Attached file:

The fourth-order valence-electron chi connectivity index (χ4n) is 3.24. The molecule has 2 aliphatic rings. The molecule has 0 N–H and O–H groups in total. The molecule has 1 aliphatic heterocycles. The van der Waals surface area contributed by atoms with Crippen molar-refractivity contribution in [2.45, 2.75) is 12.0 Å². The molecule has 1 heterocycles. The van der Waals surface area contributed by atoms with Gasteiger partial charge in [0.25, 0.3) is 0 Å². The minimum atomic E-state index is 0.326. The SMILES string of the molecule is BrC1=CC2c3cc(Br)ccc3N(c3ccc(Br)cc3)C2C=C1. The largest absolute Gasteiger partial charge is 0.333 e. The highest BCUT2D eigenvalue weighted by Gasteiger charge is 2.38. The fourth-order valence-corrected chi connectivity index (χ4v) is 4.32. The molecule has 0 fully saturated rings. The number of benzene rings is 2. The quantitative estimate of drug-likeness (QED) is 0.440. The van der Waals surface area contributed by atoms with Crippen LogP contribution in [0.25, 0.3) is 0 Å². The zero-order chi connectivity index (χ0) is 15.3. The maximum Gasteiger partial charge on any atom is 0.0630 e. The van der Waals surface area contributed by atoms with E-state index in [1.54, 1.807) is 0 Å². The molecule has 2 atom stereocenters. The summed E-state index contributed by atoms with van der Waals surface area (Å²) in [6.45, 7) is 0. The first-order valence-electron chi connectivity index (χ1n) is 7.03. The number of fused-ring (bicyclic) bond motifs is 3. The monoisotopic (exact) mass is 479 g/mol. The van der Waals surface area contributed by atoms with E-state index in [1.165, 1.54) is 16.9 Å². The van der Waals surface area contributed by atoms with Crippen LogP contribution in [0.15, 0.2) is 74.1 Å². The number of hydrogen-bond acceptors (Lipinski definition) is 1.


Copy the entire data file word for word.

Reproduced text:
The fourth-order valence-electron chi connectivity index (χ4n) is 3.24. The molecule has 2 aliphatic rings. The molecule has 0 N–H and O–H groups in total. The molecule has 1 aliphatic heterocycles. The van der Waals surface area contributed by atoms with Crippen molar-refractivity contribution in [2.45, 2.75) is 12.0 Å². The molecule has 1 heterocycles. The van der Waals surface area contributed by atoms with Gasteiger partial charge in [0.25, 0.3) is 0 Å². The minimum atomic E-state index is 0.326. The SMILES string of the molecule is BrC1=CC2c3cc(Br)ccc3N(c3ccc(Br)cc3)C2C=C1. The largest absolute Gasteiger partial charge is 0.333 e. The highest BCUT2D eigenvalue weighted by Gasteiger charge is 2.38. The fourth-order valence-corrected chi connectivity index (χ4v) is 4.32. The molecule has 0 fully saturated rings. The number of benzene rings is 2. The quantitative estimate of drug-likeness (QED) is 0.440. The van der Waals surface area contributed by atoms with Crippen LogP contribution in [0.25, 0.3) is 0 Å². The zero-order chi connectivity index (χ0) is 15.3. The maximum Gasteiger partial charge on any atom is 0.0630 e. The van der Waals surface area contributed by atoms with E-state index in [1.54, 1.807) is 0 Å². The molecule has 2 atom stereocenters. The summed E-state index contributed by atoms with van der Waals surface area (Å²) in [6.45, 7) is 0. The first-order valence-electron chi connectivity index (χ1n) is 7.03. The number of fused-ring (bicyclic) bond motifs is 3. The monoisotopic (exact) mass is 479 g/mol. The van der Waals surface area contributed by atoms with E-state index in [1.165, 1.54) is 16.9 Å². The van der Waals surface area contributed by atoms with Crippen LogP contribution in [0.15, 0.2) is 74.1 Å². The number of hydrogen-bond acceptors (Lipinski definition) is 1.